Wednesday, July 8, 2020
Youth Warned About Coronavirus as COVID Cases Spike Across Idaho
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Jack Tierney performs a temperature check on his grandfather Dusty Witmer. Witmer’s Pioneer Saloon is checking its employees’ temperatures and utilizing facemasks in an attempt to prevent the spread of the coronavirus.
   
Friday, June 19, 2020
 

STORY AND PHOTO BY KAREN BOSSICK

The South Central Public Health District warned Thursday that the rate of coronavirus among those between ages 18 and 39 remains high across South-Central Idaho.

Health officials urged young adults to be extra careful with their health. And they urged residents to take precautions to prevent exposure to young adults.

“They are less likely to die from COVID-19, but that doesn’t mean they can’t get very sick,” said Melody Bowyer, SCPHD director. “Cases of stroke, blood clots leading to amputation and more severe symptoms have been reported in previously healthy and young adults.

 
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Blaine County reported two new cases of coronavirus on Thursday—its first new cases in eight days. Meanwhile, Idaho reported 111 new cases bringing its total to 3,743, said graph maker Paul Ries.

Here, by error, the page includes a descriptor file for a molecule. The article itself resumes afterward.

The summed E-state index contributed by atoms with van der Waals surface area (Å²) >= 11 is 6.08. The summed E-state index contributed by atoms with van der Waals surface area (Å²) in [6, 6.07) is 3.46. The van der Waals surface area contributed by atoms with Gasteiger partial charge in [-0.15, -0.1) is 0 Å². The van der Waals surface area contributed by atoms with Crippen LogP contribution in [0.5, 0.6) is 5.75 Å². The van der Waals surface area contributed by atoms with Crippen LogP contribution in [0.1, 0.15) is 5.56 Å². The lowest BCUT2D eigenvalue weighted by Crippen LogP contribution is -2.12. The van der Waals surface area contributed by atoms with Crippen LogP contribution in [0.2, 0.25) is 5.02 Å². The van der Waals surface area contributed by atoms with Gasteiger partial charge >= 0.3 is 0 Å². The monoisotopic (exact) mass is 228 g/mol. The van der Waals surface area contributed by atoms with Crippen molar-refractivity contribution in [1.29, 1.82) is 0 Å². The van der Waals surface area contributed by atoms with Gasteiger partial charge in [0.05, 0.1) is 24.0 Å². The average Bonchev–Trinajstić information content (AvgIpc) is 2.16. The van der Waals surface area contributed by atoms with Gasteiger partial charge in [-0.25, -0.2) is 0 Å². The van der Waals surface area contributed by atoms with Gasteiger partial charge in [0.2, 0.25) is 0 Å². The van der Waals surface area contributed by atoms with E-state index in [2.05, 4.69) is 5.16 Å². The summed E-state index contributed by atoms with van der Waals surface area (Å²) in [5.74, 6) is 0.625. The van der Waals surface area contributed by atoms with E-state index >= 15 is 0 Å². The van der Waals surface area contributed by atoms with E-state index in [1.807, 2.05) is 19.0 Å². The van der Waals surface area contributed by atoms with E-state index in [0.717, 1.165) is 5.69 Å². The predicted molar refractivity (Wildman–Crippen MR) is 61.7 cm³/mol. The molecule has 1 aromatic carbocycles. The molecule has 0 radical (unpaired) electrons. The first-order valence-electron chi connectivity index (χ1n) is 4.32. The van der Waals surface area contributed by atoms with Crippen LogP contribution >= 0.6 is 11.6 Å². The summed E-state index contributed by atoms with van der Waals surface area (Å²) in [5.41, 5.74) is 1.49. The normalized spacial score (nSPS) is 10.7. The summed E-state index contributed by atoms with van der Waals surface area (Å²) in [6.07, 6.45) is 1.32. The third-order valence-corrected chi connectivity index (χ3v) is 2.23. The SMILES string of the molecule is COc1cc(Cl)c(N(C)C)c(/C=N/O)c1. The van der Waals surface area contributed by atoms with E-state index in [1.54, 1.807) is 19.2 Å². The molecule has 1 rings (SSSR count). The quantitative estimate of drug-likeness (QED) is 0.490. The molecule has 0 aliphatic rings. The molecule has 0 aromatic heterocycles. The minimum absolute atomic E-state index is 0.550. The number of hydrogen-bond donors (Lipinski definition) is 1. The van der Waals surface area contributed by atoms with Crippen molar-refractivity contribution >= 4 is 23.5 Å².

“If you contract COVID-19, there is also the possibility of unintentionally passing the disease on to someone who won’t fare as well, like a grandparent or loved one with a compromised immune system.”

Young people are often those working in essential jobs where they are exposed to hundreds of people every day, noted Logan Hudson, SCPHD Public Health Division director. That puts them at greater risk of contracting COVID-19.

“We can protect them by wearing masks and urging the people around us to practice social distancing—keeping six feet between ourselves and others who don’t live in our household.”

Young adults and the rest of the community can also protect themselves and their community by washing their hands regularly and disinfecting commonly touched surfaces, Hudson added.

Boise and Meridian have seen spikes in cases among young adults who have crowded into crowded bars. Sixty-nine people are now believed to have exposed others by going to bars and nightclubs while infectious.

“If an area becomes too crowded, go somewhere else,” said Bowyer. “You have more power to protect your health than anyone else.”

Questions? Call 208-737-5965 for information in Spanish and 208-737-1138 for information in English.